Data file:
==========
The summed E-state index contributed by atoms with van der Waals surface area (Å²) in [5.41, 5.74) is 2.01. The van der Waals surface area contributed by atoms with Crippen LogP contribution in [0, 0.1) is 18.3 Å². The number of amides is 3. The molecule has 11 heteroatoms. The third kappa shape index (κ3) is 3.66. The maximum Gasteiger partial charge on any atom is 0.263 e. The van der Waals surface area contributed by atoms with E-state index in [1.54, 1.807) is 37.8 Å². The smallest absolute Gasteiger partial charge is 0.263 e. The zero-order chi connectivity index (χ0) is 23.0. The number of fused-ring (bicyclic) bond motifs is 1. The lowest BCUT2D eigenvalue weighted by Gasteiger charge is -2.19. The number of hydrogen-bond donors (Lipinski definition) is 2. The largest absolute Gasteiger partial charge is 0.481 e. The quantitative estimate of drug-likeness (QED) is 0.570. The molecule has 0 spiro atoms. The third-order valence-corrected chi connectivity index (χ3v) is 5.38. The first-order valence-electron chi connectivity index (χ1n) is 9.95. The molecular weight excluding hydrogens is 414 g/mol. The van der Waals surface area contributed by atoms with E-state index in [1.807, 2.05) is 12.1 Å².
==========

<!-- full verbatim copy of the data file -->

The summed E-state index contributed by atoms with van der Waals surface area (Å²) in [5.41, 5.74) is 2.01. The van der Waals surface area contributed by atoms with Crippen LogP contribution in [0, 0.1) is 18.3 Å². The number of amides is 3. The molecule has 11 heteroatoms. The third kappa shape index (κ3) is 3.66. The maximum Gasteiger partial charge on any atom is 0.263 e. The van der Waals surface area contributed by atoms with E-state index in [1.54, 1.807) is 37.8 Å². The smallest absolute Gasteiger partial charge is 0.263 e. The zero-order chi connectivity index (χ0) is 23.0. The number of fused-ring (bicyclic) bond motifs is 1. The lowest BCUT2D eigenvalue weighted by Gasteiger charge is -2.19. The number of hydrogen-bond donors (Lipinski definition) is 2. The largest absolute Gasteiger partial charge is 0.481 e. The quantitative estimate of drug-likeness (QED) is 0.570. The molecule has 0 spiro atoms. The third-order valence-corrected chi connectivity index (χ3v) is 5.38. The first-order valence-electron chi connectivity index (χ1n) is 9.95. The molecular weight excluding hydrogens is 414 g/mol. The van der Waals surface area contributed by atoms with E-state index in [1.807, 2.05) is 12.1 Å².